Ukraine And Russia: A Tense Relationship

Apr 10, 2019 By Christine H, Writer
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Could Ukraine elect a comedian as its President?

That is the question on everyone's minds as this eastern European country goes into the second (and final) round of presidential elections in ten days. 

After the first round of elections held on March 31, Volodymyr Zelenskiy -- a comedian who plays the president on television is in the lead. He has nearly twice the number of votes compared to Petro Poroshenko, the current President.

Russia has also been closely following the political situation in Ukraine. Let's look at Ukraine and its tense relationship with Russia. 

Early Shared History

Ukraine and Russia have a shared history that goes back to Kievan Rus, an East Slavic state.  

Historians are still debating the exact origins of the state. Traditional accounts indicate Kievan Rus was founded in the 9th century by Vikings from the north, who conquered the local Slavic tribes and established Kiev as their capital. It covered an area that includes parts of both modern Ukraine and Russia between the Baltic Sea and the Black Sea.

Kievan Rus was overrun by Mongol invaders in the 13th century and power shifted from Kiev to the city of Moscow. For the next several hundred years, Ukraine was ruled by a mix of Mongol, Lithuania, Poland, and Ottoman empires. By the end of the 18th century, most of Ukraine was ruled by the Russian Imperial empire except for Galicia on the western end, which was ruled by the Austro-Hungarian empire.

Bids for Independence

Ukraine first declared its independence in 1918, with the fall of the Russian and Austro-Hungarian empires at the end of World War I.  However, it was short-lived as both Poland and the new Soviet Union invaded the new country. By 1922, Ukraine had been absorbed into the Soviet Union.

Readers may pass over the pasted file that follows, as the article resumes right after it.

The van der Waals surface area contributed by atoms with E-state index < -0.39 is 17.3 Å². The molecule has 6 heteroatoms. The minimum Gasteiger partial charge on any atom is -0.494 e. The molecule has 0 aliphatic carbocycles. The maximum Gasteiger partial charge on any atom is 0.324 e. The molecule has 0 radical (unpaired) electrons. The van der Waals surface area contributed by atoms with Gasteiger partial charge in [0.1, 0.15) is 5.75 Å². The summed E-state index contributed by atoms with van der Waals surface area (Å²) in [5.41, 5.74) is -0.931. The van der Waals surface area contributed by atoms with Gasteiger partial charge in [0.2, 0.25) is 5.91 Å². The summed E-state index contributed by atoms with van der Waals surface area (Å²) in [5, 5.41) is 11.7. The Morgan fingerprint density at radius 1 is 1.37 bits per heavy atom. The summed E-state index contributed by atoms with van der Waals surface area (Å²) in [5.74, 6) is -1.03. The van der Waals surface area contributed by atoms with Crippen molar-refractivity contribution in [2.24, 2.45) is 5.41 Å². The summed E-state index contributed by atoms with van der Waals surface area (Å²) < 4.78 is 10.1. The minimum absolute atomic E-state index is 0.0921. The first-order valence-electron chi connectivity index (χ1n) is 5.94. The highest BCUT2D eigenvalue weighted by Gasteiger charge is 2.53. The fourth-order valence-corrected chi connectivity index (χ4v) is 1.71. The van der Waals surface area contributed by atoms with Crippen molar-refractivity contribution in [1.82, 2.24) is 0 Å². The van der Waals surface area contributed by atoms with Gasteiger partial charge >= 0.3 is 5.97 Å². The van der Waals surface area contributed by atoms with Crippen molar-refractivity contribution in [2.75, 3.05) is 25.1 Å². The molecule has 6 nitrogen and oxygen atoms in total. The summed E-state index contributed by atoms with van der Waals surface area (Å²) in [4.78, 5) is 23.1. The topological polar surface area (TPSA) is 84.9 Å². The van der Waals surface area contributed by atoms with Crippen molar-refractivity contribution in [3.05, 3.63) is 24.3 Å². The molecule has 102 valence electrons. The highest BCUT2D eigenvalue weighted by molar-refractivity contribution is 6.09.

In the 1930s, the Soviet Union enacted new policies aimed at forcing individual farms to combine into groups called “collectives”, as well as demanding extremely high levels of grain for export. This caused a famine that killed an estimated 6-8 million people, of which 4-5 million were Ukrainians.

Afterward, Russian settlers were brought in to help repopulate the eastern side of Ukraine which was rich in coal and iron ore. This migration helps explain why Ukrainians in the eastern part of the country do not feel the same level of patriotism.

During World War II, when the German Nazis invaded Ukraine, many locals welcomed and fought alongside the Nazis because they were viewed as liberators from the Soviets. However, when the Nazis began to use these locals for slave labor, Ukrainians then fought with the Soviets against the Germans. After the war, the Soviet Union executed and deported thousands of Ukrainians accused of cooperating with the Nazis.

Ukraine finally gained its independence with the collapse of the Soviet Union in 1991. However, it retains strong linguistic and economic ties with Russia. Most Ukrainians speak both languages, and in the eastern and southern parts of the country, Russian is the majority language. Millions of Ukrainians work in Russia, and Russian companies invest in Ukraine, accounting for about 7 percent of total foreign investment in 2013.

The Crimea Problem

Crimea is a peninsula on the southern border of Ukraine. It had been part of Russia since 1783 and served as a strategic naval presence in the Black Sea area.  In 1954, Nikita Khrushchev, premier of Soviet Union at that time, unexpectedly gave Crimea to Ukraine. The reasons for his actions are still unclear today but possible explanations have ranged from his guilt over the famine in the 1930s, to him being drunk!  

When the Soviet Union broke up in 1991, Crimea remained part of an independent Ukraine. For many Russians, the handover of Crimea remains unpopular. In early 2014, Russia annexed (took control of) Crimea due to concerns over Ukraine joining the European Union.  

In addition, there is unrest in eastern Ukraine in a region known as Donbass which Ukraine blames on Russia. The elections will determine the future of the country and its relationship with Russia.

Sources: NPR, NY Times, Britannica